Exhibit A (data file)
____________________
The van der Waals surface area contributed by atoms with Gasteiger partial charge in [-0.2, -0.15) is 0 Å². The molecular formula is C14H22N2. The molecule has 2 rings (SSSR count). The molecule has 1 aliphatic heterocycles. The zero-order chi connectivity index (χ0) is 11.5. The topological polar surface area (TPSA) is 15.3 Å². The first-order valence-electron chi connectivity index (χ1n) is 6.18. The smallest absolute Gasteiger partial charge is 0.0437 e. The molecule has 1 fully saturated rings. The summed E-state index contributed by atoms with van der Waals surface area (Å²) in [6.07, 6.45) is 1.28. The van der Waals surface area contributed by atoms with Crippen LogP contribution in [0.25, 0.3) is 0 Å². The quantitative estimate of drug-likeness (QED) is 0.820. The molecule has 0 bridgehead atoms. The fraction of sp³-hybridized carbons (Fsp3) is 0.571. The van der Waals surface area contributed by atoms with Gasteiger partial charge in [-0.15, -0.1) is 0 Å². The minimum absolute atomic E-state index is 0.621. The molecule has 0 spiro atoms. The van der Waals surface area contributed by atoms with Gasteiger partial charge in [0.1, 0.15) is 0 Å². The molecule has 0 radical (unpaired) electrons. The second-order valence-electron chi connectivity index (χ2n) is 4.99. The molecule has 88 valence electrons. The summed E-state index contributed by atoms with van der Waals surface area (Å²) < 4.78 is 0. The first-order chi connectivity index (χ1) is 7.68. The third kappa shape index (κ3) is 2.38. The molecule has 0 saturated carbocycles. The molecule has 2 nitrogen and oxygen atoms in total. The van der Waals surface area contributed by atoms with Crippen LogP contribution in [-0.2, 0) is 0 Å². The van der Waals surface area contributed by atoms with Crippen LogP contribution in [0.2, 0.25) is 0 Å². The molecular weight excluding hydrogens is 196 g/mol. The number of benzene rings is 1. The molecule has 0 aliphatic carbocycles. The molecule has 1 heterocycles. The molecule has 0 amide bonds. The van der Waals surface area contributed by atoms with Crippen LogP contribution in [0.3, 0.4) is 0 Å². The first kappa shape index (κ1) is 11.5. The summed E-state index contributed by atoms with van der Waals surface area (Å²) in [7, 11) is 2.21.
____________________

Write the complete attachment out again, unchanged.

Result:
The van der Waals surface area contributed by atoms with Gasteiger partial charge in [-0.2, -0.15) is 0 Å². The molecular formula is C14H22N2. The molecule has 2 rings (SSSR count). The molecule has 1 aliphatic heterocycles. The zero-order chi connectivity index (χ0) is 11.5. The topological polar surface area (TPSA) is 15.3 Å². The first-order valence-electron chi connectivity index (χ1n) is 6.18. The smallest absolute Gasteiger partial charge is 0.0437 e. The molecule has 1 fully saturated rings. The summed E-state index contributed by atoms with van der Waals surface area (Å²) in [6.07, 6.45) is 1.28. The van der Waals surface area contributed by atoms with Crippen LogP contribution in [0.25, 0.3) is 0 Å². The quantitative estimate of drug-likeness (QED) is 0.820. The molecule has 0 bridgehead atoms. The fraction of sp³-hybridized carbons (Fsp3) is 0.571. The van der Waals surface area contributed by atoms with Gasteiger partial charge in [-0.15, -0.1) is 0 Å². The minimum absolute atomic E-state index is 0.621. The molecule has 0 spiro atoms. The van der Waals surface area contributed by atoms with Gasteiger partial charge in [0.1, 0.15) is 0 Å². The molecule has 0 radical (unpaired) electrons. The second-order valence-electron chi connectivity index (χ2n) is 4.99. The molecule has 88 valence electrons. The summed E-state index contributed by atoms with van der Waals surface area (Å²) < 4.78 is 0. The first-order chi connectivity index (χ1) is 7.68. The third kappa shape index (κ3) is 2.38. The molecule has 0 saturated carbocycles. The molecule has 2 nitrogen and oxygen atoms in total. The van der Waals surface area contributed by atoms with Crippen LogP contribution in [-0.2, 0) is 0 Å². The van der Waals surface area contributed by atoms with Crippen LogP contribution in [0.2, 0.25) is 0 Å². The molecular weight excluding hydrogens is 196 g/mol. The number of benzene rings is 1. The molecule has 0 aliphatic carbocycles. The molecule has 1 heterocycles. The molecule has 0 amide bonds. The van der Waals surface area contributed by atoms with Crippen LogP contribution in [0.3, 0.4) is 0 Å². The first kappa shape index (κ1) is 11.5. The summed E-state index contributed by atoms with van der Waals surface area (Å²) in [7, 11) is 2.21.